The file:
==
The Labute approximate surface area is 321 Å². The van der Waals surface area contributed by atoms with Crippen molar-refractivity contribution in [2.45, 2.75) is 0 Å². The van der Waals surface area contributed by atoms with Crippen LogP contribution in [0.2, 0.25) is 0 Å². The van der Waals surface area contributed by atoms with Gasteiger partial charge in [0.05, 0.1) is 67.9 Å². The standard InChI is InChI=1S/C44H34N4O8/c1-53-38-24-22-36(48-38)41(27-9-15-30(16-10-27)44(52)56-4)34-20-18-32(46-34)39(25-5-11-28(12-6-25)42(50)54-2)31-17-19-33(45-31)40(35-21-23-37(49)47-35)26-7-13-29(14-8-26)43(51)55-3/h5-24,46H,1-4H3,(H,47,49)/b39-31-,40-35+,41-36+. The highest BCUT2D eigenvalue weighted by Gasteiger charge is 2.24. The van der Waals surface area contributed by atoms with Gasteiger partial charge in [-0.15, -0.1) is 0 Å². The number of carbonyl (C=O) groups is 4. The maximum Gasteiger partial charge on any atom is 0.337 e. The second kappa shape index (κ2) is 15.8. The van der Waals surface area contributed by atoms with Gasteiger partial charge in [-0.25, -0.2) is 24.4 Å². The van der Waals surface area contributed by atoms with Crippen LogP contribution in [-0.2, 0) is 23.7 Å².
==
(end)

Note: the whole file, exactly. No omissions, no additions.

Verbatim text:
The Labute approximate surface area is 321 Å². The van der Waals surface area contributed by atoms with Crippen molar-refractivity contribution in [2.45, 2.75) is 0 Å². The van der Waals surface area contributed by atoms with Crippen LogP contribution in [0.2, 0.25) is 0 Å². The van der Waals surface area contributed by atoms with Gasteiger partial charge in [0.05, 0.1) is 67.9 Å². The standard InChI is InChI=1S/C44H34N4O8/c1-53-38-24-22-36(48-38)41(27-9-15-30(16-10-27)44(52)56-4)34-20-18-32(46-34)39(25-5-11-28(12-6-25)42(50)54-2)31-17-19-33(45-31)40(35-21-23-37(49)47-35)26-7-13-29(14-8-26)43(51)55-3/h5-24,46H,1-4H3,(H,47,49)/b39-31-,40-35+,41-36+. The highest BCUT2D eigenvalue weighted by Gasteiger charge is 2.24. The van der Waals surface area contributed by atoms with Gasteiger partial charge in [-0.15, -0.1) is 0 Å². The number of carbonyl (C=O) groups is 4. The maximum Gasteiger partial charge on any atom is 0.337 e. The second kappa shape index (κ2) is 15.8. The van der Waals surface area contributed by atoms with Gasteiger partial charge in [-0.25, -0.2) is 24.4 Å². The van der Waals surface area contributed by atoms with Crippen LogP contribution in [-0.2, 0) is 23.7 Å².